Seventeen-year-old Jerry Proctor upset six-time national champion Ralph Boston in the broad jump; Charlie Greene finished second in the 100-yard dash; defending champion Tommy Farrell ran dead last in one trial heat of the 880-yard run; and world indoor record holder Dave Patrick trailed his field in another heat. That is the way things were going last Thursday in the first half of the two-night AAU championships at Bakersfield, Calif.
Then, at about 9:15 Friday evening, Jim Ryun took over. With a race plan few people expected, Ryun rushed into a lead at the start of the mile run, widened his advantage for three laps, then sprinted the last quarter in 53.5 seconds, leaving his nearest opponents some 40 yards behind. Suddenly the 1967 AAU could no longer be remembered for such earlier disappointments as Boston's troubles or Jim Hines's tainted sprint victory over the infuriated Greene. Ryun had run the mile in 3:51.1.
The time was .2 second under his previous world record, set last summer at Berkeley, Calif. This one was achieved without the aid of pacesetters or opponents strong enough to push Ryun to his limit. Instead, it was Ryun who pulled the others along. Jim Grelle, who is 30 years old and had run only one mile race all season, placed second in 3:56.1, and the first seven finishers broke four minutes. Four of them, including Martin Liquori, the high-schooler who was seventh, were under four minutes for the first time. Liquori, a small, dark-haired 17-year-old from Newark, shook Ryun's hand eagerly after the race. "I was awfully proud to be in the race," he said. "Thank you for setting that pace."
All 11,600 spectators should have thanked Ryun, for his record seemed to establish the pattern for the entire night. Two hours later another world record was set as USC sophomore Paul Wilson vaulted 17'8" to break teammate Bob Seagren's two-week-old mark of 17'7". Tommie Smith, Lee Evans and Wade Bell joined Ryun in sweeping every meet record, from the 220-yard dash through the mile, off the books, as a total of seven AAU marks were added to the two set on Thursday by Hammer Thrower Ed Burke and Discus Thrower Gary Carlsen. Overnight an inconclusive and turbulent meet turned into one of the most exciting AAU championships ever.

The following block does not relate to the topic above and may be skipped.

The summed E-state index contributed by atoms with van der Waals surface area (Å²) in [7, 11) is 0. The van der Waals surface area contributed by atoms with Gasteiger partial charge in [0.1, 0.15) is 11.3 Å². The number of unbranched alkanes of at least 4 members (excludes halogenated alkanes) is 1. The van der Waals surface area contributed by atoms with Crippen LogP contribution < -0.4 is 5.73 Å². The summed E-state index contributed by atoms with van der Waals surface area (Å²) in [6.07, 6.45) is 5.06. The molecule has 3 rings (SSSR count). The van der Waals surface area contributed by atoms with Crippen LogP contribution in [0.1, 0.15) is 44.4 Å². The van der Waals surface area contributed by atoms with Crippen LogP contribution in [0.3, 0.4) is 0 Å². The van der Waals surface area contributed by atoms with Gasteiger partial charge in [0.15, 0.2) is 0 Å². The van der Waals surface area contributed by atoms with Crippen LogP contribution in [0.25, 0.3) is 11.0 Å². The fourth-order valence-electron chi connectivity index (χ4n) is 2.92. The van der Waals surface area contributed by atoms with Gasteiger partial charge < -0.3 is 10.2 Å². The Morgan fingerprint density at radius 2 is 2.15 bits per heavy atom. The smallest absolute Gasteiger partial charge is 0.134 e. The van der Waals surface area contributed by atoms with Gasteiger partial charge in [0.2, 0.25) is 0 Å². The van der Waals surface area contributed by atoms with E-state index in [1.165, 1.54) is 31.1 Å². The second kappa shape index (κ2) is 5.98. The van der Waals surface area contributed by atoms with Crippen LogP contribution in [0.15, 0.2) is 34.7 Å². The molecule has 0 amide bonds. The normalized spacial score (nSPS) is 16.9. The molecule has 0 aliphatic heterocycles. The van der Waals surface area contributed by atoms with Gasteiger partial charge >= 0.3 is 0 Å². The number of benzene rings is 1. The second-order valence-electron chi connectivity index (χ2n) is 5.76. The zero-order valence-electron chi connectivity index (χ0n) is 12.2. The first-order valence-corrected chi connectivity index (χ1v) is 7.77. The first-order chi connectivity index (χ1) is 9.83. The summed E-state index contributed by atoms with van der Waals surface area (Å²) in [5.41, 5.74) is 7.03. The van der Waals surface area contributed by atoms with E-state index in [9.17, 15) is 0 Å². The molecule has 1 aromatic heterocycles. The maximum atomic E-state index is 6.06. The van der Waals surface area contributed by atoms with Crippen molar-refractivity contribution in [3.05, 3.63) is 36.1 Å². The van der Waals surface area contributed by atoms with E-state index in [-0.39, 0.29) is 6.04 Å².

Entering the stadium Friday evening, Ryun had no idea of the wonders he was about to perform. He was not even sure he would try for a record. "I'm prepared for a big effort mentally," he said, "but I'm still not sure I'm all right for it physically. It all depends on just how good I feel." Thoroughly rested after an easy week, he stood for a few moments on the grass near the entrance to the track, then turned to some friends. "Don't take this the wrong way," he said quietly, "but could I have about 20 minutes to myself right now?" He had made his decision. He jogged off alone across the field outside the stadium, then sat down under a clump of trees to complete the loosening-up exercises that would prepare him, physically and psychologically, for the fastest mile that has ever been run.
In his recent races Ryun had been relaxing behind the leaders, surging to the front whenever he pleased and winning in times dictated by the early pacemakers. "I realized," he said, "that I wouldn't set any records doing that, because no one was going to knock himself out setting a record pace. So I decided to push myself." He told only one opponent, Grelle, of his plan. "Fine. See you later," Grelle answered. "I sure won't try to keep up with you."
No one tried, as Ryun ran the first quarter in 59.2 and the half in 1:59, slightly slower than he had wanted to go. "My legs felt kind of heavy early," he said. "Then I began to feel very good. In fact, this was an easier race than the one at Berkeley last year."
Moving farther away from the field, Ryun ran his third quarter in 58.6. "When I saw what you were doing," said Oregon's Roscoe Divine, who finished fifth, "I thought I'd like to rush up to help push you. But then I said, 'Let him do it himself. I'd better just worry about placing.' "
When the time was announced, officials asked Ryun to jog a victory lap for the crowd. "You must really feel like jogging another lap," someone said. Ryun looked up with a small smile. "You know, that's the trouble. I do. I have too much left." As he jogged, Divine talked about Ryun's feet. "With somebody to help him," Divine said, "he'll certainly run 3:50." Grelle, who was delightedly claiming a world record of his own—"for my age group"—added, "You can't set a figure. There is no limit."
Ryun came back and asked to hear the times for all the runners. They were duly recited, down to Liquori's 3:59.8, and as he listened Ryun seemed to realize for the first time just what he had done. "Gee," he said, "that was a fast race, wasn't it? But if I could run that fast, and still close in 53.5, I guess I've got a long way to go yet."